In my ongoing quest to learn more about Penniman, Virginia, I visited Ike Skelton Library (a military library in Norfolk) and they told me about “The Shell Inspector,” published by the U. S. Army in 1918. The 44-page book was written by the men of the Enlisted Detachment, Ordnance Corps, U. S. Army at Camp Penniman.

Unfortunately, the only copy in the entire world was at the Virginia Historical Society in Richmond, Virginia.

Fortunately, the VHS still possessed their one copy.

Unfortunately, the VHS does not scan entire documents for patrons.

Fortunately, they allowed me to visit their library (94 miles one way) and take pictures of this old book.

Unfortunately, I visited on the very same day that 4,387 noisy short people from the local elementary school were there.

Fortunately, “The Shell Inspector” was housed in a room with double doors, which the librarian quickly closed when the noisy short people approached the common hallway.

Within the pages of this book I discovered a genealogist’s dream. There were pictures of the 312 Army men stationed there, with a little tiny white number hand-drawn on each man, and a corresponding list of the men’s names and home cities.

And an interesting aside, the book was written days after the war ended (November 11, 1918), so this is one happy bunch of young men.

If you’d like a closer view of a particular man, leave a comment below and I will email you the image you want.

As I said – it’s a genealogist’s dream come true!

Please share the link on your Facebook page!  😀

To read more about the fascinating story of Penniman, click here.

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The whole dea

The original picture of the Ordnance Corps comprised several pages.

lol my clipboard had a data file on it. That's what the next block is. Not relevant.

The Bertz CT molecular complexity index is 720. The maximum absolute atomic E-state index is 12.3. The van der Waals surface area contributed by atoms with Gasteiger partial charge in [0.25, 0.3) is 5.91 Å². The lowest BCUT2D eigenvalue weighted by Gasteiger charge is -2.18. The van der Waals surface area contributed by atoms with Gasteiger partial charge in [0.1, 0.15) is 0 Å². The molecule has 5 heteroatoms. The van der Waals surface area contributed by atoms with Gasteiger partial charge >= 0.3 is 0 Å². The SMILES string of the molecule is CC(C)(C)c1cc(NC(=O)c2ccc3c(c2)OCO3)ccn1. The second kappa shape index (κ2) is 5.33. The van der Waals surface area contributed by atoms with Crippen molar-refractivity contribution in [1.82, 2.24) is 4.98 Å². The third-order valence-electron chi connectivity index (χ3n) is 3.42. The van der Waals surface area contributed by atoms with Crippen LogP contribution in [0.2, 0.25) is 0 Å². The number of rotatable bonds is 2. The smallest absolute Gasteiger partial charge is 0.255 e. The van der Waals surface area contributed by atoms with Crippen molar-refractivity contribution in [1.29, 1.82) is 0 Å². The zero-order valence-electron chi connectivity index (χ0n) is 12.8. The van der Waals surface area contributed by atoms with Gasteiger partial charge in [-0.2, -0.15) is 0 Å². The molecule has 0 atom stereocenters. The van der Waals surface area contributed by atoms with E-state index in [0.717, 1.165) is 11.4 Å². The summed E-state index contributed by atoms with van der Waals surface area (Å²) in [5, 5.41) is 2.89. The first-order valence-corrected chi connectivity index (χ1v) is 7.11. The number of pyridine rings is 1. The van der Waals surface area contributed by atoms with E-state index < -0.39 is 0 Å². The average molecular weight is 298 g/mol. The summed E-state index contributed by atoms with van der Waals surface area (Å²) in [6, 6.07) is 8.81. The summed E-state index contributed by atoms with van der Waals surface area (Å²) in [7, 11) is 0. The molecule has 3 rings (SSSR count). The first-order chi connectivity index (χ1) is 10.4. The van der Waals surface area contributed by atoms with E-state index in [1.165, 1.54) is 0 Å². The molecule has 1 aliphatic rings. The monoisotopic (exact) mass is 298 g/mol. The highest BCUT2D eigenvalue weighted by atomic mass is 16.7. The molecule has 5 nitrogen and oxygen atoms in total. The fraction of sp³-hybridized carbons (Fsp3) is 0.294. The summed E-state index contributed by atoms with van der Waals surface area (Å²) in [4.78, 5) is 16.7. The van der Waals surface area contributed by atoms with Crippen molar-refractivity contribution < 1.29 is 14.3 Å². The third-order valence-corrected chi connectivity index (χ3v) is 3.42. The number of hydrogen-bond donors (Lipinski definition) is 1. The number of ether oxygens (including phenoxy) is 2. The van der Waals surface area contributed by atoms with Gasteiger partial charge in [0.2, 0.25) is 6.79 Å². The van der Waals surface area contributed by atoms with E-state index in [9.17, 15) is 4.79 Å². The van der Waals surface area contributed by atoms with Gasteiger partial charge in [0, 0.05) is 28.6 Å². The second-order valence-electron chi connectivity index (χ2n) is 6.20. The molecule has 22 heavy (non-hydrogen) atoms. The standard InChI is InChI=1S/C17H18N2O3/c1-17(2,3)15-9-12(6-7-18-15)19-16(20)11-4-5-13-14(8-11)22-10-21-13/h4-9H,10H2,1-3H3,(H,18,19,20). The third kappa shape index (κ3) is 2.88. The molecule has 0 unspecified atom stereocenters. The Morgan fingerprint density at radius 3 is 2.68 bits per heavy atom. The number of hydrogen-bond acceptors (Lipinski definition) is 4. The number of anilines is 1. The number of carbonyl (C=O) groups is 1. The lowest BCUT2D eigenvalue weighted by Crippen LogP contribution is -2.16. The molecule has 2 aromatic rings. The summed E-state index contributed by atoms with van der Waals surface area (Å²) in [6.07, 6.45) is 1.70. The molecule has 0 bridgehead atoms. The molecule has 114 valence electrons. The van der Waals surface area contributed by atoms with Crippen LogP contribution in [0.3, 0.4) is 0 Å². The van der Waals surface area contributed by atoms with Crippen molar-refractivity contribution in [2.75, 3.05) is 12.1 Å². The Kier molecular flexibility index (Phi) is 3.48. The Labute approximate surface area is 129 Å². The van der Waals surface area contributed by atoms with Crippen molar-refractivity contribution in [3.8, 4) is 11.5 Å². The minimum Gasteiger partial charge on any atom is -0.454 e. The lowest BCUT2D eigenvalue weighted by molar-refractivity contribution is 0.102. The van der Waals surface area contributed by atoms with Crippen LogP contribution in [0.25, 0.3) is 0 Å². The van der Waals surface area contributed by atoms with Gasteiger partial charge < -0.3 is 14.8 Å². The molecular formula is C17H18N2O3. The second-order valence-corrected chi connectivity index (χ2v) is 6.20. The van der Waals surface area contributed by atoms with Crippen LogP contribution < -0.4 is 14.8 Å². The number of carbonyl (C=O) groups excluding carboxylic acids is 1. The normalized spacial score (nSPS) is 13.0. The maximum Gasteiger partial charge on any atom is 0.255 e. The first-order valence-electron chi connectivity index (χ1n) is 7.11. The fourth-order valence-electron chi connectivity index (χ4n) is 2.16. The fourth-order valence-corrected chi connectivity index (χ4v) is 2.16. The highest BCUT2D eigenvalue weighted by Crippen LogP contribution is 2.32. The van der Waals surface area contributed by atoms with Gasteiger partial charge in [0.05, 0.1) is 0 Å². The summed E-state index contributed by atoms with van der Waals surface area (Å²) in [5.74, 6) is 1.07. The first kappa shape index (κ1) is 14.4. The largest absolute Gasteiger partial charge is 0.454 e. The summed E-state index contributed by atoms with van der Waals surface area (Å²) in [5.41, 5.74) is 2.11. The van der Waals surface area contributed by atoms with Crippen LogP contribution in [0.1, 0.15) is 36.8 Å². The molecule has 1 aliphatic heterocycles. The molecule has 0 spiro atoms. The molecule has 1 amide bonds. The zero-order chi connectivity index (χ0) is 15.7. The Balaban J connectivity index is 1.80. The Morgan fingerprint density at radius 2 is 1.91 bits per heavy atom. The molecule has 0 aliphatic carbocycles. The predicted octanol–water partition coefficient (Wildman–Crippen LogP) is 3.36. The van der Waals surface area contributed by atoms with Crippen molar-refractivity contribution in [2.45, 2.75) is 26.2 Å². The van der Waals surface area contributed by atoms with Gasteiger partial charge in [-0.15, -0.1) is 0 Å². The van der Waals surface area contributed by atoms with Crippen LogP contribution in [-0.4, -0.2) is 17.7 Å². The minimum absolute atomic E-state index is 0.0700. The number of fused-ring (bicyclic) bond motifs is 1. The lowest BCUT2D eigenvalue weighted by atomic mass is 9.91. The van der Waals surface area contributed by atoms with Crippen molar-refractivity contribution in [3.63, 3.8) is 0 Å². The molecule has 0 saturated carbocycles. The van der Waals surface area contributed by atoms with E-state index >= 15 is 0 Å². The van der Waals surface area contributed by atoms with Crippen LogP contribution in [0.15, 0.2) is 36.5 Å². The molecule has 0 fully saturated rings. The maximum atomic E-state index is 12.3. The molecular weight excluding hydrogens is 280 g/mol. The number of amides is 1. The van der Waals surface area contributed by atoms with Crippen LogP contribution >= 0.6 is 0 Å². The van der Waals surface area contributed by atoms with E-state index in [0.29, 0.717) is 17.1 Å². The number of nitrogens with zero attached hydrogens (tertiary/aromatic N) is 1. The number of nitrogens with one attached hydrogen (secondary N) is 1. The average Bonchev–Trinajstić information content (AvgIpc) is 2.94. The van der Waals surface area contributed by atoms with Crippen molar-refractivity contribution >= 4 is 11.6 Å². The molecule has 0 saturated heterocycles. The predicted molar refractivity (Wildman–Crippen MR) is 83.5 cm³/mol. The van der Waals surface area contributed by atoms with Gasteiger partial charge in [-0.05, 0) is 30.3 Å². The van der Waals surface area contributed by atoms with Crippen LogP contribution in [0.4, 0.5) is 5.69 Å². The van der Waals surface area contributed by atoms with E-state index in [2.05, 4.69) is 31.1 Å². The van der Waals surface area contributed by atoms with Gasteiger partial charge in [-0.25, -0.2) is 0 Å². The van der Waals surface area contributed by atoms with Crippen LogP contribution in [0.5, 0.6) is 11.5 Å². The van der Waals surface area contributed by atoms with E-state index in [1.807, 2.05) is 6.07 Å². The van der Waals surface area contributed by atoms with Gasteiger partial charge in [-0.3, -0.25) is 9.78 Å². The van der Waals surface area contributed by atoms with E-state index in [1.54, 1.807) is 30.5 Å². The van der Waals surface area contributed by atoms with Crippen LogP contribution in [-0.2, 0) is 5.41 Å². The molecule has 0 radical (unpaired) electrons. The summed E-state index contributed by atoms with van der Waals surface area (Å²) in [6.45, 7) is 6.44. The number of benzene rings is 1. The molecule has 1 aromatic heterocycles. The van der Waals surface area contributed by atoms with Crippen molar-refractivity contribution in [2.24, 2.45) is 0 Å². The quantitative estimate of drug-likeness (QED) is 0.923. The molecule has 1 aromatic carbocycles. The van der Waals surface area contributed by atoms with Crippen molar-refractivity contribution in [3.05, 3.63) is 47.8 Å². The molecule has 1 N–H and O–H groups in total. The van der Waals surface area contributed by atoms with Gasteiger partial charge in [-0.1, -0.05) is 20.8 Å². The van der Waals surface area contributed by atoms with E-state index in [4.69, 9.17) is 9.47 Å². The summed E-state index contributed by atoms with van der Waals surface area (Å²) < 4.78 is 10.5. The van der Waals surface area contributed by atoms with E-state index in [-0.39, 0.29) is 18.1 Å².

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44 one bee

For ease of viewing, I cut the image into several sections.

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44 1 c

These fellows are from the 2nd section.

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doggy

See anyone you know?

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dododo

Yes, that is a dog, and he's number 312. Sadly, he's not listed in the roster!

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Thirty five one A

They do look like a happy bunch of soldiers. No doubt they were happy. After all, they'd survived the war and the war was over and they were headed home.

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Thirty five one B

And in this photo, you can see the officers (in chairs).

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Cluster

These men were photographed independently of the others. I wonder if they missed the first picture day?

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Group two

Second group of men that were photographed independently.

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And now the names.

And now the names.

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Second list of names.

Second list of names.

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Third

I don't see any Fullers or Hoyts on the list. Drat!

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Roseter

No Whitmores, either!

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And there was

And there was this woman, Mrs. Robert Oberholser. If someone could tell me why an adjutant is needed in a WW1 Army camp, and how a woman snagged this position, I'd be most grateful.

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This map from The Shell Inspector shows that the men came from all over the country.

This map from The Shell Inspector shows that the men came from all over the country, but the majority came from the Northeast. I wonder where #312 was from?

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house

"The Shell Inspector" was dedicated to the two officers of the camp.

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Captain dog

Lieutenant Carl Trometre, enlisted May 1898.

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Butler

Lieutenant Frank Butler, enlisted September 1894.

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Shell

The Shell Loader was published in 1918 by the U. S. Army. It was an incredible find.

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To read more about Penniman, click here.

Interested in reading about bungalows and germs? Click here!

Why were kit homes so popular in the early 20th Century?

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